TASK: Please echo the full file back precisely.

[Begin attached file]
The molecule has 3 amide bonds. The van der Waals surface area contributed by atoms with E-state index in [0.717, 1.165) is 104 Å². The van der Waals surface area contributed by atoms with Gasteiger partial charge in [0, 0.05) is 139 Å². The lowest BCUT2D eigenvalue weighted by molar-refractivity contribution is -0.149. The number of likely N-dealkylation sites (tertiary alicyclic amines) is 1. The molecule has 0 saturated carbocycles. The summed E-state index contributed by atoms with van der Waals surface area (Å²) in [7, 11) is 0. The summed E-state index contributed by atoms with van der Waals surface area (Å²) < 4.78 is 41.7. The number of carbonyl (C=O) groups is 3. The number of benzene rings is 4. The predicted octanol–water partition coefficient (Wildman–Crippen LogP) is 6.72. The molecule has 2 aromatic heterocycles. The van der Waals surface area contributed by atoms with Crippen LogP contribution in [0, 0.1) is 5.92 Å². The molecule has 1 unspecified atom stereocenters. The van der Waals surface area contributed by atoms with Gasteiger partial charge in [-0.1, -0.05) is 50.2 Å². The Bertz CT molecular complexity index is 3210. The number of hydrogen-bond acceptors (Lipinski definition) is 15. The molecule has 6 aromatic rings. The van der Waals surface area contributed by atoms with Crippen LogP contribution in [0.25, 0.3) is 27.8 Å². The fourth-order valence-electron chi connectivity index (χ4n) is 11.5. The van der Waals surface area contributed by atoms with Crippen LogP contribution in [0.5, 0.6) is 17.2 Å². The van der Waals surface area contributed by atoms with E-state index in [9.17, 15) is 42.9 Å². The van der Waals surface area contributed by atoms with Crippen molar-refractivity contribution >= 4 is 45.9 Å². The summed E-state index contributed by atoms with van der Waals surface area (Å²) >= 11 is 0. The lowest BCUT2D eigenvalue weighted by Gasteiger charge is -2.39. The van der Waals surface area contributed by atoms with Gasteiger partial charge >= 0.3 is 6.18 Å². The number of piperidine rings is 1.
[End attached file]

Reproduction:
The molecule has 3 amide bonds. The van der Waals surface area contributed by atoms with E-state index in [0.717, 1.165) is 104 Å². The van der Waals surface area contributed by atoms with Gasteiger partial charge in [0, 0.05) is 139 Å². The lowest BCUT2D eigenvalue weighted by molar-refractivity contribution is -0.149. The number of likely N-dealkylation sites (tertiary alicyclic amines) is 1. The molecule has 0 saturated carbocycles. The summed E-state index contributed by atoms with van der Waals surface area (Å²) in [7, 11) is 0. The summed E-state index contributed by atoms with van der Waals surface area (Å²) < 4.78 is 41.7. The number of carbonyl (C=O) groups is 3. The number of benzene rings is 4. The predicted octanol–water partition coefficient (Wildman–Crippen LogP) is 6.72. The molecule has 2 aromatic heterocycles. The van der Waals surface area contributed by atoms with Crippen LogP contribution in [0, 0.1) is 5.92 Å². The molecule has 1 unspecified atom stereocenters. The van der Waals surface area contributed by atoms with Gasteiger partial charge in [-0.1, -0.05) is 50.2 Å². The Bertz CT molecular complexity index is 3210. The number of hydrogen-bond acceptors (Lipinski definition) is 15. The molecule has 6 aromatic rings. The van der Waals surface area contributed by atoms with Crippen LogP contribution in [0.25, 0.3) is 27.8 Å². The fourth-order valence-electron chi connectivity index (χ4n) is 11.5. The van der Waals surface area contributed by atoms with Crippen LogP contribution in [0.5, 0.6) is 17.2 Å². The van der Waals surface area contributed by atoms with E-state index in [9.17, 15) is 42.9 Å². The van der Waals surface area contributed by atoms with Crippen molar-refractivity contribution >= 4 is 45.9 Å². The summed E-state index contributed by atoms with van der Waals surface area (Å²) >= 11 is 0. The lowest BCUT2D eigenvalue weighted by Gasteiger charge is -2.39. The van der Waals surface area contributed by atoms with Gasteiger partial charge >= 0.3 is 6.18 Å². The number of piperidine rings is 1.